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[[File:Lake_Ontario_2012.png|thumb|Six notable extreme rainfall events have occurred within the past thirteen years in the GTHA, resulting in damages due to flooding. This figure shows a notable extreme rainfall “near-miss” event, labelled “Lake Ontario 2012”.]]
[[File:Radar_tracking_August_2012.png|thumb|Radar tracking of the August 10, 2012 extreme rainfall event. The Lake Ontario nearshore experienced sustained intensities approaching 200 mm/hr, while the southern portion of Peel Region had no measurable precipitation. (Source: Risk Sciences International)]]
[[File:Lake_Ontario_Drought_2007.png|thumb|Drought conditions at Island Lake in the summer of 2007]]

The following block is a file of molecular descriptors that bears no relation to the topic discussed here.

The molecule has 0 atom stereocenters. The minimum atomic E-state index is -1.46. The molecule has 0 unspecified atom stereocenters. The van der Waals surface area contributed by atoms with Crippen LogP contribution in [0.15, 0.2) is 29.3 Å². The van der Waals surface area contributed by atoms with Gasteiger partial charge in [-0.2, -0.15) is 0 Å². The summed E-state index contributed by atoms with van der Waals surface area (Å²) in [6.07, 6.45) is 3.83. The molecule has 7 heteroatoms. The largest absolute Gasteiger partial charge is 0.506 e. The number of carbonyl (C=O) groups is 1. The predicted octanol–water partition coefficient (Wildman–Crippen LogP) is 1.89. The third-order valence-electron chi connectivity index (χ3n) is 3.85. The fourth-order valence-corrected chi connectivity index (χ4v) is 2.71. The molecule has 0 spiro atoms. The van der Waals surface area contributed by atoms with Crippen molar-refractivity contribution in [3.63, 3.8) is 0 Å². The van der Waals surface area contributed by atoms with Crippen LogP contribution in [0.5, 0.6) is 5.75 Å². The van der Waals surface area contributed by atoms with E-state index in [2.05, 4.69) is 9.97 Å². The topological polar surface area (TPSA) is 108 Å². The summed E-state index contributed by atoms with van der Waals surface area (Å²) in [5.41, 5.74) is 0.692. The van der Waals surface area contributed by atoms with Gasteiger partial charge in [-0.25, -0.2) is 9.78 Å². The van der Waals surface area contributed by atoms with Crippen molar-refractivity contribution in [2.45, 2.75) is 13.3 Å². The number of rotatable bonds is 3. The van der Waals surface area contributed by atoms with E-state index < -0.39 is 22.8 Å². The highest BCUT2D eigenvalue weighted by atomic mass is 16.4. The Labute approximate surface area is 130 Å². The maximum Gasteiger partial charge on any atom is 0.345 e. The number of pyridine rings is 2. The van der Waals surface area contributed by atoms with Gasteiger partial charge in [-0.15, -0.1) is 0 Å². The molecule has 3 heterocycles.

Since 1995, Ontario has had a weather-related state of emergency almost every single year <ref>Swiss Re (in collaboration with Institute for Catastrophic Loss Reduction) (2010). Making Flood Insurable for Canadian Homeowners. Available at URL: http://www.iclr.org/images/Making_Flood_Insurable_for_Canada.pdf</ref>. The City of Windsor saw extreme events that caused severe flooding in 2007, 2010, 2016 and 2017 <ref>City of Windsor. 2012. Climate Change Adaptation Plan. Available at URL: http://www.citywindsor.ca/residents/environment/environmental-master-plan/documents/windsor%20climate%20change%20adaptation%20plan.pdf</ref>. The Ottawa region experienced one extreme event every year for five years, and in the Greater Toronto Area (GTA), there have been four extreme rainfall events in the past ten years <ref>Environment Canada. 2014. Climate. Available at URL: http://climate.weather.gc.ca/</ref>. Such high intensity events produce heavy rainfall in relatively short periods of time. While it is reasonable to expect runoff to be produced under such conditions – particularly when rain falls which exceeds a soil’s hydraulic conductivity - the production of stormwater is exacerbated in urban areas where the overwhelming majority of surfaces are impervious. The problems associated with managing stormwater volumes are exacerbated when dense stormsewer networks efficiently convey stormwater runoff volumes from a large contributing upland area to a single outlet location, such as a stormsewer outfall in a river or stream.